– Transmits actively between the limbic area and the hypothalamus to send messages to the body for arousal. Physical manifestations of anxiety or fear may appear. Blood pressure, heart rate and breathing that are controlled through these mechanisms may be elevated and sweating may occur;
– Goes back and forth from limbic structures to the prefrontal thinking areas where there is cognitive dissonance. There is a lot of thinking, questioning, second guessing and internal cross-talk;
– Does not go to the motor cortex and is not executed as a trade;
– Due to lack of adequate practice or a dearth of experience in this market condition, the trader is synaptically short-circuited. There is so much going on inside his brain that the cross-talk causes both cognitive and affective dissonance. This is a state of confusion and “dis-ease”. The trade is not executed.

The process of pattern distortion or non-recognition in an inexperienced trader leads to “freezing” and not taking the trade as shown in Figure 7. There is one other possibility not shown in Figure 7 that happens with some regularity. Owing to the large amount of confusion and anxiety that is going on inside of his brain, the trader may actually execute the trade in order to alleviate his anxiety. In actual fact, this process of attempting to alleviate anxiety likely leads to more anxiety, more internal questioning and more cognitive and affective dissonance. In other words, it can become a vicious cycle that leads to losses and may be one of the reasons that so many individuals do not stay the course with trading.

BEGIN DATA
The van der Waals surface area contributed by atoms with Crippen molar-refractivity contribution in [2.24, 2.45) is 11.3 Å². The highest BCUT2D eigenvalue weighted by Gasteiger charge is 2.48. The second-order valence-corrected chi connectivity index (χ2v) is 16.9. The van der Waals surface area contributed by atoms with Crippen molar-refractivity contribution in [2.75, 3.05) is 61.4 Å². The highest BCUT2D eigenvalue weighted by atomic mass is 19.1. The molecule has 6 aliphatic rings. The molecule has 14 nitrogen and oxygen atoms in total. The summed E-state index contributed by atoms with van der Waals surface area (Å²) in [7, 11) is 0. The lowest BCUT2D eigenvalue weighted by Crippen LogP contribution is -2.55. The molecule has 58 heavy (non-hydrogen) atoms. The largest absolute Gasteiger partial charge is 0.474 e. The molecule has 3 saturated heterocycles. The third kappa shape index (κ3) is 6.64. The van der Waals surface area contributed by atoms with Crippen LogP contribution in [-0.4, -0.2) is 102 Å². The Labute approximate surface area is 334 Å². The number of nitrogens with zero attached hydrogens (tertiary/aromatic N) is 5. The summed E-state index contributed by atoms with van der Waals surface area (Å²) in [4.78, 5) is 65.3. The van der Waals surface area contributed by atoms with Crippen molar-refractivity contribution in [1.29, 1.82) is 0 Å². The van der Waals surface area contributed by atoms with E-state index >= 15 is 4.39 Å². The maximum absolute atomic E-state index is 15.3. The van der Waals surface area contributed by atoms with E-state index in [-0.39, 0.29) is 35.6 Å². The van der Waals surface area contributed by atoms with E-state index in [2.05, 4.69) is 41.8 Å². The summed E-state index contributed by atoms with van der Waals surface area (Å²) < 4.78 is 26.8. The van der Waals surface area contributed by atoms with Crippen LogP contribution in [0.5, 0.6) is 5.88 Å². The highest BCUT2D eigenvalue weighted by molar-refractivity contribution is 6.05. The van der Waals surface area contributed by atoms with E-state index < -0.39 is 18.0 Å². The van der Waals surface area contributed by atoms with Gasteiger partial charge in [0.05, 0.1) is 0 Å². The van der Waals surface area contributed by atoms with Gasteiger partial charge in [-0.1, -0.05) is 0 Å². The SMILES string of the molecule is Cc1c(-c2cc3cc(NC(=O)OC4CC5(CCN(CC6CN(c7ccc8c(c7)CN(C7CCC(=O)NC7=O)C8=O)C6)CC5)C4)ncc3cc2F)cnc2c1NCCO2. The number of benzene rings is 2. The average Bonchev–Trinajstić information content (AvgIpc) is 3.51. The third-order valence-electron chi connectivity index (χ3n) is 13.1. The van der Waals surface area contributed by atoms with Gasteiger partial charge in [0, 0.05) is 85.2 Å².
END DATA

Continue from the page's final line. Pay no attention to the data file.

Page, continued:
In summary, it is my opinion that all trading strategies and decision making are brain-based synaptic strategies. Because the human brain has an infinite capacity to change, organize and reorganize itself, progression to trading excellence is possible. It is only through intense, diligent and totally committed practice through many years and many market cycles that the trader advances to the state of disciplined excellence. This excellence is the result of training the synaptic connections within the thinking and feeling areas of the brain. As a consequence of this training, the trader will be able to recognize, process instantly and execute the trade with little or no cognitive or affective dissonance.

The brain is the most powerful structure in the known universe and the only trading tool that the trader needs to become an expert.

Janice DornFor the past twelve years, Janice Dorn, M.D., Ph.D., has focused her attention on trading, mentoring and commentary in the financial markets, with emphasis on Behavioral NeuroFinance, Mass NeuroPsychology and Trading NeuroPsychology. She has traded the gold futures markets full time since 1996, and has coached and mentored over 600 traders and investors. She is the Global Risk Strategist for Ingenieux Consulting Group Pty Ltd. You can reach Dr. Dorn at The Trading Doctor. © Copyright 2007, Janice Dorn.

To learn about additional ways to use this brain research to improve trader performance, check out these relevant posts:

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3 Responses

  1. guhan says:

    iam a stock market trader. i am keen to know more about this amygdala and emotional hijacking during the few tense moments where sanity is most required.

  2. Stan Childs says:

    Fascinating. I have traded for years and have never really thought about the neural process.

  3. Steven says:

    Dr. Dorn,

    Thank you for unwinding the complicated choices that we make each day, especially applied to market psycho-neurology for traders. Great Contribution!